She said: “The view of members was that removing and re-siting statues linked to slavery is an important milestone in our journey towards a more inclusive and diverse city.”

The death of George Floyd while in the custody of police in Minneapolis sparked protests across the world, with the statue of Edward Colston dumped into Bristol Harbour and a memorial to Sir Winston Churchill vandalised with the words “is a racist”.

The Tackling Racism Taskforce co-chairwoman Caroline Addy said she is “really pleased” the committee voted for the “correct response to a sensitive issue”.

The toppling of Edward Colston’s statue in Bristol last year marked a wider discussion on the place for controversial monuments in modern Britain (Ben Birchall/PA)

She said: “The slave trade is a stain on our history and putting those who profited from it literally on a pedestal is something that has no place in a modern, diverse city.”

The statue of William Beckford, a two-time lord mayor of London in the late 1700s who accrued wealth from plantations in Jamaica and held African slaves, will be rehomed and replaced with a new artwork.

Ireland

‘Slave’ statues to be reinstalled outside Shelbour…

Meanwhile, the likeness of Sir John Cass, a 17th and 18th century merchant, British MP and philanthropist who also profited from the slave trade, will be returned to its owner, the Sir John Cass Foundation.

Responding to their planned removal, a spokesperson for the Ministry of Housing, Communities and Local Government said: “For hundreds of years, public statues and monuments have been erected across the country to celebrate individuals and great moments in British history.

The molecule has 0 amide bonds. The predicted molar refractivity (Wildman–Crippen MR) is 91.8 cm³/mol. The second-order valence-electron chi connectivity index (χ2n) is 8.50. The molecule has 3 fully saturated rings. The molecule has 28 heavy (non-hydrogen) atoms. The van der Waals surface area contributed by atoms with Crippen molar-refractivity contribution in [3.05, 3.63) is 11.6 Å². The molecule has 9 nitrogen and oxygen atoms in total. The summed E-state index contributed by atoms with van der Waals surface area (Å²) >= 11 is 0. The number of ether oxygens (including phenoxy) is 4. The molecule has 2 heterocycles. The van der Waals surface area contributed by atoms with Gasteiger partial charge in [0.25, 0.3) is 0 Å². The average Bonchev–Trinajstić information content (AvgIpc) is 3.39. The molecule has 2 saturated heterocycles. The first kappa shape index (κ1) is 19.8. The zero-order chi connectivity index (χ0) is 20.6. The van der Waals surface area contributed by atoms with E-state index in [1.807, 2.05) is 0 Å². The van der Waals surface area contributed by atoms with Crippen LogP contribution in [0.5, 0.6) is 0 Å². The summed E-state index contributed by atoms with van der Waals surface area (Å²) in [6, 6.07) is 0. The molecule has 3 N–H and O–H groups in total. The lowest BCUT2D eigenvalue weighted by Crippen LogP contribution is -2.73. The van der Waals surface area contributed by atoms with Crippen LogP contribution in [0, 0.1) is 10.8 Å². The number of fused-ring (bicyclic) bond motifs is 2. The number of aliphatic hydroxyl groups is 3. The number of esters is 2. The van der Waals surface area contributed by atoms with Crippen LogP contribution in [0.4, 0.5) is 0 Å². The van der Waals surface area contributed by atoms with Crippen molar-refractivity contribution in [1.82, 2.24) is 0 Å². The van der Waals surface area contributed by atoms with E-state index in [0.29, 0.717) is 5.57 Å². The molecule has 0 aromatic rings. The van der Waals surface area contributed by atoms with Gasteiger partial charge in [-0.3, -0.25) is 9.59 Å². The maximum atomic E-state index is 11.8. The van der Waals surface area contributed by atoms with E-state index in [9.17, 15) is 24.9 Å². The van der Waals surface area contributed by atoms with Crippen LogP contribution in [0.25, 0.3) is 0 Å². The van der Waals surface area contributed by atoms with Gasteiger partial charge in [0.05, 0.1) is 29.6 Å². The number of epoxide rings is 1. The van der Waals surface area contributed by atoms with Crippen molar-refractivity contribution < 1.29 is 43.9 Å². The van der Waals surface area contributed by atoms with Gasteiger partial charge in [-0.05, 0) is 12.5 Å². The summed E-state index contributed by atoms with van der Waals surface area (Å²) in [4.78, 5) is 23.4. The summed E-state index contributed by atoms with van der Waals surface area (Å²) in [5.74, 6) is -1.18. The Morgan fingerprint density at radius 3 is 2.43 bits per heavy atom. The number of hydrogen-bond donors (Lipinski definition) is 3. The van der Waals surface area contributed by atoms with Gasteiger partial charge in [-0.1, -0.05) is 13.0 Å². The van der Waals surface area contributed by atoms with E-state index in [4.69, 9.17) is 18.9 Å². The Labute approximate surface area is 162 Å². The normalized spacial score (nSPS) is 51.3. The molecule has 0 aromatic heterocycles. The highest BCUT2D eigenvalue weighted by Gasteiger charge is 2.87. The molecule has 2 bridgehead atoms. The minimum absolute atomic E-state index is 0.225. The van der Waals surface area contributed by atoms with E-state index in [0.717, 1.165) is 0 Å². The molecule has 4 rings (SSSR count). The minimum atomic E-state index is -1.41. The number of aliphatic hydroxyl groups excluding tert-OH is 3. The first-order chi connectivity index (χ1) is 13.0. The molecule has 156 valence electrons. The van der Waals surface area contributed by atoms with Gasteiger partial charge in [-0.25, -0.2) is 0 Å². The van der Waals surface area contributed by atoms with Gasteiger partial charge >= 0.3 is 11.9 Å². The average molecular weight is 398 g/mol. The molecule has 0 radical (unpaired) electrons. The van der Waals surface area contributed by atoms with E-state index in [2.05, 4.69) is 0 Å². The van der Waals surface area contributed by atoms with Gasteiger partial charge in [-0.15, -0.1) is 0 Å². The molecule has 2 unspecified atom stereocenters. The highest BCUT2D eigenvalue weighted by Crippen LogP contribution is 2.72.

“Any removal should require planning permission and local people given the chance to be properly consulted – that’s why we are changing the law to protect historic monuments to ensure we don’t repeat the errors of previous generations.”

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Iran

Culture min., Cinema Organization head send messages to TISFF

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Culture min., Cinema Organization head send messages to TISFF

Salehi, in his message to TISFF, which was inaugurated in Tehran on Jan 20, said the short film is a quatrain of the world of images and the  Iranians are forerunners in writing couplets in the world and will be the same in producing short films. 

In the meantime, Entezami in his message hailed the organizers of the festival and wished further success for them.

Commenting on holding the festival in an online format, Entezami underscored that good measures have been taken and instead of shutting down and being passive in the face of the Coronavirus phenomenon.

He said the festival organizers have created new opportunities and conditions, including the distancing of different sections of the festival.

Entezami also hoped that a significant part of the works, which in terms of quality and quantity, will be considered more and better than the performance of young filmmakers last year.

Presided by Sadeq Mousavi, some 63 short films will vie in the international section of the event from 19 countries including France, India, US, Spain, Germany, Ghana, China, Czech Republic, Poland, Italy, Turkey, Australia, Bulgaria, Denmark, Russia, South Africa, Belgium, Kazakhstan as well as Iran.

The short films will also stream online for filmgoers during the event, and winners will be announced on January 25.

In this year edition, over 4,986 foreign and 1,700 Iranian short films were submitted to different sections of the festival.

In the meantime, 146 Iranian films are competing in the national sections of the event which include feature, documentary, experimental and animation.

MNA/PR